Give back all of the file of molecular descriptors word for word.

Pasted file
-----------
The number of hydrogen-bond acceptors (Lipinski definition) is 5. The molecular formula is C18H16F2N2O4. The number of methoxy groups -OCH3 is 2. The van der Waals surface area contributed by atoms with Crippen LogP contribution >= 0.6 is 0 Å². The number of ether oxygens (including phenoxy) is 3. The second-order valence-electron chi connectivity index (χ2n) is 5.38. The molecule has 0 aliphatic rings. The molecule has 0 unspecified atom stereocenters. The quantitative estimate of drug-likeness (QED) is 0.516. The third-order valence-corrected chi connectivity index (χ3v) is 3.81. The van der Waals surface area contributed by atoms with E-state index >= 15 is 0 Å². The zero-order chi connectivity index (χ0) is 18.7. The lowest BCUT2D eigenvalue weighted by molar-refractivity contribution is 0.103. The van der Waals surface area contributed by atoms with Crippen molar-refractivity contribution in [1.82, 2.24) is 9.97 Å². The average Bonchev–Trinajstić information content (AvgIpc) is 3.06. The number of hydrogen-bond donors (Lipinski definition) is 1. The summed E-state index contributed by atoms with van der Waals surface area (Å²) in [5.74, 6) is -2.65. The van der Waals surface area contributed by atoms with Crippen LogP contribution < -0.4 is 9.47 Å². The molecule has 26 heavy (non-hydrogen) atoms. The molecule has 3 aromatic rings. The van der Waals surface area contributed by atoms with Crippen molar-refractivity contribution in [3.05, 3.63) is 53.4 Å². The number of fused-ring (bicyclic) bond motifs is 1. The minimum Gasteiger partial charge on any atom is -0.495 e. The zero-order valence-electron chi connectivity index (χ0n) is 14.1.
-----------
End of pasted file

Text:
The number of hydrogen-bond acceptors (Lipinski definition) is 5. The molecular formula is C18H16F2N2O4. The number of methoxy groups -OCH3 is 2. The van der Waals surface area contributed by atoms with Crippen LogP contribution >= 0.6 is 0 Å². The number of ether oxygens (including phenoxy) is 3. The second-order valence-electron chi connectivity index (χ2n) is 5.38. The molecule has 0 aliphatic rings. The molecule has 0 unspecified atom stereocenters. The quantitative estimate of drug-likeness (QED) is 0.516. The third-order valence-corrected chi connectivity index (χ3v) is 3.81. The van der Waals surface area contributed by atoms with E-state index >= 15 is 0 Å². The zero-order chi connectivity index (χ0) is 18.7. The lowest BCUT2D eigenvalue weighted by molar-refractivity contribution is 0.103. The van der Waals surface area contributed by atoms with Crippen molar-refractivity contribution in [1.82, 2.24) is 9.97 Å². The average Bonchev–Trinajstić information content (AvgIpc) is 3.06. The number of hydrogen-bond donors (Lipinski definition) is 1. The summed E-state index contributed by atoms with van der Waals surface area (Å²) in [5.74, 6) is -2.65. The van der Waals surface area contributed by atoms with Crippen LogP contribution < -0.4 is 9.47 Å². The molecule has 26 heavy (non-hydrogen) atoms. The molecule has 3 aromatic rings. The van der Waals surface area contributed by atoms with Crippen molar-refractivity contribution in [3.05, 3.63) is 53.4 Å². The number of fused-ring (bicyclic) bond motifs is 1. The minimum Gasteiger partial charge on any atom is -0.495 e. The zero-order valence-electron chi connectivity index (χ0n) is 14.1.